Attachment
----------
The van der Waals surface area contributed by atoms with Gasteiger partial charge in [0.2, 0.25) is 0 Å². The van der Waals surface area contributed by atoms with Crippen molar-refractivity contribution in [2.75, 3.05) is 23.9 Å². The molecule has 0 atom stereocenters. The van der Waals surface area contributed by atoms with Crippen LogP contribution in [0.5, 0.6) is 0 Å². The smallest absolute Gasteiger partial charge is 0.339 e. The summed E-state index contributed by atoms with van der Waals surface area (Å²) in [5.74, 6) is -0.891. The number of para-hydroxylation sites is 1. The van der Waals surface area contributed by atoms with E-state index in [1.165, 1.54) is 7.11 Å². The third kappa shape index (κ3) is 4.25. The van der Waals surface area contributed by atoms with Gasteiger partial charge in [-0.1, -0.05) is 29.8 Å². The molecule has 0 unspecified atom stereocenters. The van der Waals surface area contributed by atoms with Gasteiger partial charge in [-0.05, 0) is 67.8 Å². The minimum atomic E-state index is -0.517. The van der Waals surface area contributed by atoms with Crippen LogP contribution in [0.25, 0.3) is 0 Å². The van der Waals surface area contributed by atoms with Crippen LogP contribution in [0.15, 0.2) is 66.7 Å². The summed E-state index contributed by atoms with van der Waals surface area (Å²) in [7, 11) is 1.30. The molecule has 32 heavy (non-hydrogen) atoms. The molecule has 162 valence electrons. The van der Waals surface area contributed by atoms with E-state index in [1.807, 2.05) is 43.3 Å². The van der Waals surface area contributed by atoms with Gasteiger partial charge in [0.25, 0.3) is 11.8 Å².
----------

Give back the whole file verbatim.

The van der Waals surface area contributed by atoms with Gasteiger partial charge in [0.2, 0.25) is 0 Å². The van der Waals surface area contributed by atoms with Crippen molar-refractivity contribution in [2.75, 3.05) is 23.9 Å². The molecule has 0 atom stereocenters. The van der Waals surface area contributed by atoms with Crippen LogP contribution in [0.5, 0.6) is 0 Å². The smallest absolute Gasteiger partial charge is 0.339 e. The summed E-state index contributed by atoms with van der Waals surface area (Å²) in [5.74, 6) is -0.891. The number of para-hydroxylation sites is 1. The van der Waals surface area contributed by atoms with E-state index in [1.165, 1.54) is 7.11 Å². The third kappa shape index (κ3) is 4.25. The van der Waals surface area contributed by atoms with Gasteiger partial charge in [-0.1, -0.05) is 29.8 Å². The molecule has 0 unspecified atom stereocenters. The van der Waals surface area contributed by atoms with Gasteiger partial charge in [-0.05, 0) is 67.8 Å². The minimum atomic E-state index is -0.517. The van der Waals surface area contributed by atoms with Crippen LogP contribution in [0.25, 0.3) is 0 Å². The van der Waals surface area contributed by atoms with Crippen LogP contribution in [0.15, 0.2) is 66.7 Å². The summed E-state index contributed by atoms with van der Waals surface area (Å²) in [7, 11) is 1.30. The molecule has 32 heavy (non-hydrogen) atoms. The molecule has 162 valence electrons. The van der Waals surface area contributed by atoms with E-state index in [1.807, 2.05) is 43.3 Å². The van der Waals surface area contributed by atoms with Gasteiger partial charge in [0.25, 0.3) is 11.8 Å².